Managing difference as easy as one, two, three

October 17, 1997

European decision-makers of the future will have to be proficient in at least three languages, says Nicole de Fontaines

A common language, spoken and understood by all, is a dream for some people and a nightmare for others. The universal language anticipated by so many and dreaded by others is English. The media, the computer industry, new technologies, the Internet, the financial market are dominated by English.

However, it is a terrible mistake to believe that being bilingual is sufficient. In business trilingual graduates are greatly in demand. This trend is reflected in the Community of European Management Schools which brings together 13 leading European business schools. To pass the CEMS masters in business studies one has to be trilingual.

Graduates have been through a tough entrance selection, followed a demanding curriculum in management and stand among the best of their generation I and they all speak English. So why should they have to speak two other languages fluently?

The answer is CEMS' quest for "added-value excellence". The community's corporate partners, 50 major companies, participate in designing the curriculum and have strongly expressed the need for trilingualism.

CEMS is not alone. For example, a Swedish company, a world leader in its field, expects its newly recruited managers to be at least trilingual. They are required to speak English and, if possible, Swedish, but in addition two other languages are sought.

The company's organisation requires all the decision-makers to be involved in the drive to work within multinational firms. Even though English and Swedish are the main "working languages", neither on its own meets all the company's needs. Teams of workers, sales representatives and buyers cannot be motivated in a foreign language.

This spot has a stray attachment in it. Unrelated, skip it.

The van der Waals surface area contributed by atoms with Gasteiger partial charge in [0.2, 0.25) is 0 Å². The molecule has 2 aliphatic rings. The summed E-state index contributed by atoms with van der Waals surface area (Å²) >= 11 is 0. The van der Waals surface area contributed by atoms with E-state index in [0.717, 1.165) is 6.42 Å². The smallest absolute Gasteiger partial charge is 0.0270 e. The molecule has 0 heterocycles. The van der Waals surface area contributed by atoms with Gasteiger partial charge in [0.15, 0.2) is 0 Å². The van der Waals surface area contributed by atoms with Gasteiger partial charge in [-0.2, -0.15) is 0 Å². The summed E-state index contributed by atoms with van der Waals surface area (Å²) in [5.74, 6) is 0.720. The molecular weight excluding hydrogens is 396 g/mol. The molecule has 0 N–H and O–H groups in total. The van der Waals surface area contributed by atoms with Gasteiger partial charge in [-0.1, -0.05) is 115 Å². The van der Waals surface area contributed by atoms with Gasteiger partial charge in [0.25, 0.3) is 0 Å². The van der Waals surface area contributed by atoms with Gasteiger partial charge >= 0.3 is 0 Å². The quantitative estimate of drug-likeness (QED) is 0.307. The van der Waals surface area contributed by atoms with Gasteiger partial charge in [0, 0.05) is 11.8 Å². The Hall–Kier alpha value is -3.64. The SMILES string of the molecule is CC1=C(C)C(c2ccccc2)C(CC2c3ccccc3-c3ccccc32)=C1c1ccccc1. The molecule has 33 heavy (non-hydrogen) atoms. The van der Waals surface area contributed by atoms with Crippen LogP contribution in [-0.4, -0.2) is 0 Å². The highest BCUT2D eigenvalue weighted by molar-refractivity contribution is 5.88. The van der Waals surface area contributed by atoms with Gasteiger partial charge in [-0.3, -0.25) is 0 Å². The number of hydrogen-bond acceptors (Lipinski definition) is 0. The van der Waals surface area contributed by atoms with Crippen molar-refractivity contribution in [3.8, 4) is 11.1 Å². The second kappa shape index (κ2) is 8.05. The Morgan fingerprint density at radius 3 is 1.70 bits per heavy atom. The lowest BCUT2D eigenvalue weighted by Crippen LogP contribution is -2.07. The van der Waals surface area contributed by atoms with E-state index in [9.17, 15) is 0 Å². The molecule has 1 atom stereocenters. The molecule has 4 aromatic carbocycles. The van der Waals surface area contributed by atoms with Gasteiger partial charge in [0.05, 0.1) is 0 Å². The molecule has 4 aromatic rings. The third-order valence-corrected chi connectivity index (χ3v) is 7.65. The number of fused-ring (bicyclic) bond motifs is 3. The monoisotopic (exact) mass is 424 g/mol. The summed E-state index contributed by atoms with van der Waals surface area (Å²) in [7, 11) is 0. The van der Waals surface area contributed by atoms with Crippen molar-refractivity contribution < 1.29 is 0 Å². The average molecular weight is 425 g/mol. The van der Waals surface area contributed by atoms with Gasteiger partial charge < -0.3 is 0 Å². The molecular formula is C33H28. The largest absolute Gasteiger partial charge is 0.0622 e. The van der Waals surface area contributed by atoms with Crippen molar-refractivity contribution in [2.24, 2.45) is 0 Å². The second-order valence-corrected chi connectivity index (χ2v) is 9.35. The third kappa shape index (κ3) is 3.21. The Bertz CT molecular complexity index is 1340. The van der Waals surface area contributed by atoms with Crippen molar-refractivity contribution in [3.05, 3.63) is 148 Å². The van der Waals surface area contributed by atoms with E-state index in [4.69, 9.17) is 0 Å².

The idea of the "global village" is an illusion. Apparent harmonisation of markets and the impressively high-speed flow of information should not obliterate the differences and diversities.

Managing these differences is at the heart of management know-how, a reality perfectly understood by advertisers and marketing managers. They aim to apply universal concepts while respecting the differences.

Managers face a paradox: they are asked to understand thoroughly a variety of cultures and inspire multinational teams, but in a unified market in which the enriching differences provide the unity.

The most concrete evidence of these differences is the languages. Those who think that the ideal in one situation can be transplanted elsewhere face failure. Take the story of the car manufacturer which learned too late that the marketing identity of one model meant in vernacular Italian "the oldest profession in the world". Computers have since been programmed to avoid such traps.

The difficulties met by many Asian companies in Europe is also instructive. Discontent among the staff is frequently due to the fact that Asian managers in Europe are not fully immersed in the local language. Expatriates are expected to be immediately operational. A good knowledge of the local language has become essential.

"Management" is an English word, widely used in other languages. But the manager, unlike a rock star who can be understood in 50 languages, has to know how to motivate, speak, analyse, understand and adapt in several other languages.

A truly global approach has never considered national and cultural differences between nations as a problem.

The managers of the future must be totally "international", live in a single, unique universe also rich in differences. Without the ability to communicate in three languages they will be unable to capitalise on the advantages of diversity.

Nicole de Fontaines is executive director of the Community of European Management Schools.

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